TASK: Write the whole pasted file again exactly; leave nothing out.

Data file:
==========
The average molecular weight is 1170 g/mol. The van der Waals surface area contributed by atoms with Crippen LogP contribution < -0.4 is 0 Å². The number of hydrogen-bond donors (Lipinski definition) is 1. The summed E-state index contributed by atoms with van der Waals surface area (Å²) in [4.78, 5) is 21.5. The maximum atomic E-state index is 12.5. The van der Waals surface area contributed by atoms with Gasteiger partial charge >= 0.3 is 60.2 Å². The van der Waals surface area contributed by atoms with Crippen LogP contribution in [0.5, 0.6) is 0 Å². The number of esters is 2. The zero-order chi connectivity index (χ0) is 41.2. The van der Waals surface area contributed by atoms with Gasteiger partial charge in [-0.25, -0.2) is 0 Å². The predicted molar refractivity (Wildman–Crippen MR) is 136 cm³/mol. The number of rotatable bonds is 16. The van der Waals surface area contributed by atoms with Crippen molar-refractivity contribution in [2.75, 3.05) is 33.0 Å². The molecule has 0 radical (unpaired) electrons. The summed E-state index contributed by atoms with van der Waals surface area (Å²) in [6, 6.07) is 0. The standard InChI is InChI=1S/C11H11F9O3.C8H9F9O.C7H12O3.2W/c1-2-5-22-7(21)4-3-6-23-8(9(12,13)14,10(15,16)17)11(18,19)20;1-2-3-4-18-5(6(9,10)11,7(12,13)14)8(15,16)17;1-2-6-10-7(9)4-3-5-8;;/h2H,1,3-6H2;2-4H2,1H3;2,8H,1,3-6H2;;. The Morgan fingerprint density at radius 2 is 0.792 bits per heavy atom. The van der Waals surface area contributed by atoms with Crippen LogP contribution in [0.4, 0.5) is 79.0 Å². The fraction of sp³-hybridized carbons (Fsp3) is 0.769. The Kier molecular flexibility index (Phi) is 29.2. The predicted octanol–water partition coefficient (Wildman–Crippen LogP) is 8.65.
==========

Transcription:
The average molecular weight is 1170 g/mol. The van der Waals surface area contributed by atoms with Crippen LogP contribution < -0.4 is 0 Å². The number of hydrogen-bond donors (Lipinski definition) is 1. The summed E-state index contributed by atoms with van der Waals surface area (Å²) in [4.78, 5) is 21.5. The maximum atomic E-state index is 12.5. The van der Waals surface area contributed by atoms with Gasteiger partial charge >= 0.3 is 60.2 Å². The van der Waals surface area contributed by atoms with Crippen LogP contribution in [0.5, 0.6) is 0 Å². The number of esters is 2. The zero-order chi connectivity index (χ0) is 41.2. The van der Waals surface area contributed by atoms with Gasteiger partial charge in [-0.25, -0.2) is 0 Å². The predicted molar refractivity (Wildman–Crippen MR) is 136 cm³/mol. The number of rotatable bonds is 16. The van der Waals surface area contributed by atoms with Crippen molar-refractivity contribution in [2.75, 3.05) is 33.0 Å². The molecule has 0 radical (unpaired) electrons. The summed E-state index contributed by atoms with van der Waals surface area (Å²) in [6, 6.07) is 0. The standard InChI is InChI=1S/C11H11F9O3.C8H9F9O.C7H12O3.2W/c1-2-5-22-7(21)4-3-6-23-8(9(12,13)14,10(15,16)17)11(18,19)20;1-2-3-4-18-5(6(9,10)11,7(12,13)14)8(15,16)17;1-2-6-10-7(9)4-3-5-8;;/h2H,1,3-6H2;2-4H2,1H3;2,8H,1,3-6H2;;. The Morgan fingerprint density at radius 2 is 0.792 bits per heavy atom. The van der Waals surface area contributed by atoms with Crippen LogP contribution in [0.4, 0.5) is 79.0 Å². The fraction of sp³-hybridized carbons (Fsp3) is 0.769. The Kier molecular flexibility index (Phi) is 29.2. The predicted octanol–water partition coefficient (Wildman–Crippen LogP) is 8.65.